Muslim group against walking dogs in public in UK

 |Sep 18, 2016
Manchester dog lovers.
Manchester dog lovers.

In Manchester, leaflets have been distributed by a group called Public Purity have demanded that Brits do not take their dogs out in public as dogs were considered impure or haram in the Islamic faith.

The groups’s message is that British citizens must do certain things that may be considered uncomfortable in order to make its Muslim citizens feel more at home.

Community leaders and residents have criticised leaflets being posted to homes calling for a ban on dogs in public.

The leaflets, believed to be connected to a campaign group called ‘For Public Purity’, were received by households in Cheetham Hill and Salford.

Senior Cheetham Hill councillor Naeem Hassan branded the idea nonsense and told the Manchester Evening News that he believed the messages were designed to divide communities.

Anti-dog leaflets distributed in UK.
Anti-dog leaflets distributed in UK.

The leaflets say:

‘This area is home to a large Muslim community. Please have respect for us and for our children and limit the presence of dogs in the public sphere. Keeping the purity of the public space enables the Muslims to remain untainted and without blemish. As part of this effort, we have chosen to address one of the aspects that can have a detrimental effect on the purity of the public space, with the aspect being the presence of dogs who are considered impure in Islam.’

Why exactly this type of whiny, ultimatum inducing behavior would make citizens of a non-Islamic nation care how its Muslim residents feel is unclear.

What is clear, however, is that this type of intrusive behavior from Muslim immigrants helps to explain British citizens’ unwillingness to remain in the European Union.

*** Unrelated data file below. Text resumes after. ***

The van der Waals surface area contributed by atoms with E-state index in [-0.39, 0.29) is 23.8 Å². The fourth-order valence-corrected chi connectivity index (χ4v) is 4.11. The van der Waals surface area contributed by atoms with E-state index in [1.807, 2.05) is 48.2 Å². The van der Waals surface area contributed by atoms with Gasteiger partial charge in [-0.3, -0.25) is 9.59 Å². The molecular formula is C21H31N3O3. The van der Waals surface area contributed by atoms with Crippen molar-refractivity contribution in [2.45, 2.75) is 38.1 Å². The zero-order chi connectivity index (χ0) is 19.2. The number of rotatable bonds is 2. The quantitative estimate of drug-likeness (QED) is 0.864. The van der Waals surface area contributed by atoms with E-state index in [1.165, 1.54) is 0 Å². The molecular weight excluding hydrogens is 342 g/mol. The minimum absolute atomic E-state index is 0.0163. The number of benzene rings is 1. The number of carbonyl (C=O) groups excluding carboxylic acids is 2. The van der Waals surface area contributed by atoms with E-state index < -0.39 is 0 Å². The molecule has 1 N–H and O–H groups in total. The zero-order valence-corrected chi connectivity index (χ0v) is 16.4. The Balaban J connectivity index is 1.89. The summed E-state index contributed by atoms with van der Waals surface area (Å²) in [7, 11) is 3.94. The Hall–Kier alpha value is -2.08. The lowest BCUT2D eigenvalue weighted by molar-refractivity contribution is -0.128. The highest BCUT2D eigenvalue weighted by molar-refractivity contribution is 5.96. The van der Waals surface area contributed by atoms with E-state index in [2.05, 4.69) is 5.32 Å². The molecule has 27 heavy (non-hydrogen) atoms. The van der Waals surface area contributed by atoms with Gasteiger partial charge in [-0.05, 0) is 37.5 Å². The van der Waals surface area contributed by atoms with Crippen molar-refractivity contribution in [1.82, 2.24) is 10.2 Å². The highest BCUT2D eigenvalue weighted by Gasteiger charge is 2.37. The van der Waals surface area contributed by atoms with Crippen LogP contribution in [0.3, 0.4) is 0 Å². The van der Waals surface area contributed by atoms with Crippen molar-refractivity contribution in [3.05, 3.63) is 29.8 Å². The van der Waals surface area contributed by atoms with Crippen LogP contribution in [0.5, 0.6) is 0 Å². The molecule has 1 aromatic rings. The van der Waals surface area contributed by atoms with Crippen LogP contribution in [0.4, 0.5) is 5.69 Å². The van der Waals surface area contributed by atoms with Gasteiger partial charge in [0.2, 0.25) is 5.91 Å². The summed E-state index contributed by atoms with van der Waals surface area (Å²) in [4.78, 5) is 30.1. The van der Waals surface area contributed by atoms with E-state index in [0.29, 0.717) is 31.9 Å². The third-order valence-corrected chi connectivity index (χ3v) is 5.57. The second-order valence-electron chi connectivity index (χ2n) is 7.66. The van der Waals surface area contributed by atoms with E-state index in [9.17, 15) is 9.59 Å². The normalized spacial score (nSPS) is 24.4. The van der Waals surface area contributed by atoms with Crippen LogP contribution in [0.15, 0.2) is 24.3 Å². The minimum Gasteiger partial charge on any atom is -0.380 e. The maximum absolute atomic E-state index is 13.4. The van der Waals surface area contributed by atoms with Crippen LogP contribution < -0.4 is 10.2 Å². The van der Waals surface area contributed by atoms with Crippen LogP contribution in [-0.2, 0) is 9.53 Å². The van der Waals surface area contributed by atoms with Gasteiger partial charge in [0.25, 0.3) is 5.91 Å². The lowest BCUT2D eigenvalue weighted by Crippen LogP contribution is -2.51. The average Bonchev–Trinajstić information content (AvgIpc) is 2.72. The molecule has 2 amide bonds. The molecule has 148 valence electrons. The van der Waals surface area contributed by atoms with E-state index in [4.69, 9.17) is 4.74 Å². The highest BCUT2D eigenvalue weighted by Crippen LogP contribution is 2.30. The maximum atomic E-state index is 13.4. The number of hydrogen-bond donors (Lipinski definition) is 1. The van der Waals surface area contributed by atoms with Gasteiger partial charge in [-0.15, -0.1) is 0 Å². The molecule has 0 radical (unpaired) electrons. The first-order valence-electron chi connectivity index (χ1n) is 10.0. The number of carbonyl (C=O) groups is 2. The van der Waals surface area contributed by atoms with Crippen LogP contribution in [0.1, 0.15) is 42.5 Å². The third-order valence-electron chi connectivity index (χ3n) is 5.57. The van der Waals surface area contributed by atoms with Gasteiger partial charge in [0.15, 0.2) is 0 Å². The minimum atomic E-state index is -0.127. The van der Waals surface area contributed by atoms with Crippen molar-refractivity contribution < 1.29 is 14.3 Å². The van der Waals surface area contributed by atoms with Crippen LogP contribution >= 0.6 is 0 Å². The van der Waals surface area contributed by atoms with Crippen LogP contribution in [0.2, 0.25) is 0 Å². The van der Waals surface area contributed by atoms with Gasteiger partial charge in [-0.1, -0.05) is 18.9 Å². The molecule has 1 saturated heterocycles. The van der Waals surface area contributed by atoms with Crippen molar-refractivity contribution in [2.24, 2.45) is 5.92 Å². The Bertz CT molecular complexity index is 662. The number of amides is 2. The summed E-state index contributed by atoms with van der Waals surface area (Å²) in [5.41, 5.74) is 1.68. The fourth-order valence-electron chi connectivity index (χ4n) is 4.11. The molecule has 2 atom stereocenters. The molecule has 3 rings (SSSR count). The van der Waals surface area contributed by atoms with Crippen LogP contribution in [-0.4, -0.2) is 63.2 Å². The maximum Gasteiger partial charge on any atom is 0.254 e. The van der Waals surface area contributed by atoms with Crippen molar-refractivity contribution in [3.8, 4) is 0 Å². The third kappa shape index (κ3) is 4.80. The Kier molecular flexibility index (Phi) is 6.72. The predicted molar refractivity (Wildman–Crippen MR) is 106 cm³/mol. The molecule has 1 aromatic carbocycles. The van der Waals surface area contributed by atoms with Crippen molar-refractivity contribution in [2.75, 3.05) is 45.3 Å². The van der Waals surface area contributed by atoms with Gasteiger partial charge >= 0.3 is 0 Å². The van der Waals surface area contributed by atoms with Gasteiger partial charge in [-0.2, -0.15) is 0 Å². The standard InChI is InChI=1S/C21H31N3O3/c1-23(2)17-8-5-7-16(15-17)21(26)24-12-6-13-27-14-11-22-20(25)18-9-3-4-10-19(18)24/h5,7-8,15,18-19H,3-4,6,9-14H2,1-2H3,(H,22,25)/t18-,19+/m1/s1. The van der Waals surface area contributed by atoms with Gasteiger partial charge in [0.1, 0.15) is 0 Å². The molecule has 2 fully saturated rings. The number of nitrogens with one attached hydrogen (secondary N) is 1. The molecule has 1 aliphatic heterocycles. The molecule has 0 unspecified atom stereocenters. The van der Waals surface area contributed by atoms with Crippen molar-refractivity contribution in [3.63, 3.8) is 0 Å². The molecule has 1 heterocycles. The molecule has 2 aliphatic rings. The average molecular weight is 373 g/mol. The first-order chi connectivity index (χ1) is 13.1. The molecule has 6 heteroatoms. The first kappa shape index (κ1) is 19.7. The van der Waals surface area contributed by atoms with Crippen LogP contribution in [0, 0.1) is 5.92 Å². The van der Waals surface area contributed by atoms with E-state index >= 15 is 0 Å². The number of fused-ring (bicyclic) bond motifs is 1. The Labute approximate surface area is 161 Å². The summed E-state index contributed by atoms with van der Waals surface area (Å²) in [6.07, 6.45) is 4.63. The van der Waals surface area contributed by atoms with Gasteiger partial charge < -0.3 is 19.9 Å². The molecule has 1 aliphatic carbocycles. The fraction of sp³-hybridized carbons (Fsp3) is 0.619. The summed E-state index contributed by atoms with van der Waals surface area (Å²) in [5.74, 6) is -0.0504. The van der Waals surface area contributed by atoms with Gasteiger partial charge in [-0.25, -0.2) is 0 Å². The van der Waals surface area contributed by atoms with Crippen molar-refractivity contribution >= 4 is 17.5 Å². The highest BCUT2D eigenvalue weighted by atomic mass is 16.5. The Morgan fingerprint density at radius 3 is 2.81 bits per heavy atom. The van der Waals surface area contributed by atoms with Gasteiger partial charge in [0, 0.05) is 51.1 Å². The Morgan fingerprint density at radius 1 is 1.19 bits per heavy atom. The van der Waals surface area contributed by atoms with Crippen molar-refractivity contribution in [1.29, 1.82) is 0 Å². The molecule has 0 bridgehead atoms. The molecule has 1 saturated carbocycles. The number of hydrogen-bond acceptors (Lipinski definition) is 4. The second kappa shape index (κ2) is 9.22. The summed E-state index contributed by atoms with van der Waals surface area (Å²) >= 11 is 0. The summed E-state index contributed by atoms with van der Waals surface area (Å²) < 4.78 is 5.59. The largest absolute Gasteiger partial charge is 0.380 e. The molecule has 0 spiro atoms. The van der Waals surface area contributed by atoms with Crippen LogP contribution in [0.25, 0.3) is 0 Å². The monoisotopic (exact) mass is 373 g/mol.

British citizens were roundly denounced as xenophobes following the Brexit situation, but if this pamphlet is any indication the Brits way of life really was being challenged by these new visitors.

It is wholly irresponsible for people who are essentially living in your guesthouse to demand to you how your house should be run.

The British took in exiles and refuges out of the kindness of their hearts, and pamphlets like this show the lack of appreciation those guests have for their hosts.

In a certain sense maybe it is not the Muslim visitors fault for distributing pamphlets like this.

They are used to an entirely different way of life, and the culture shock of being introduced to a country where citizens are free to do as they please regardless of whether or not it offends somebody, must be shocking.

That is not meant to imply that the leaflets are reasonable, they are completely ridiculous and should be disregarded by anyone who sees them, but there is an element of culture shock for people not accustomed to living in free countries.

The good news is that there is an easy solution to that problem.

If an immigrant, especially one taken in as a refugee, doesn’t like the way that country is being run, they can get the hell out.

Anti-dog leaflets distributed in Manchester, England.
Anti-dog leaflets distributed in Manchester, England.

Residents in nearby Salford also aired their scepticism.

Fayyaz Ali, 39, who lives on Pentlands Avenue in Salford, is Muslim and has two dogs. He thinks the leaflets are a scam to incite hatred in the community, and he said no Muslim organisation would post such leaflets.

He told the MEN: “This has got to be a scam. I’m a Muslim and the Muslim law says that if you live in a country that is not Muslim, which is England, you respect the law of the land.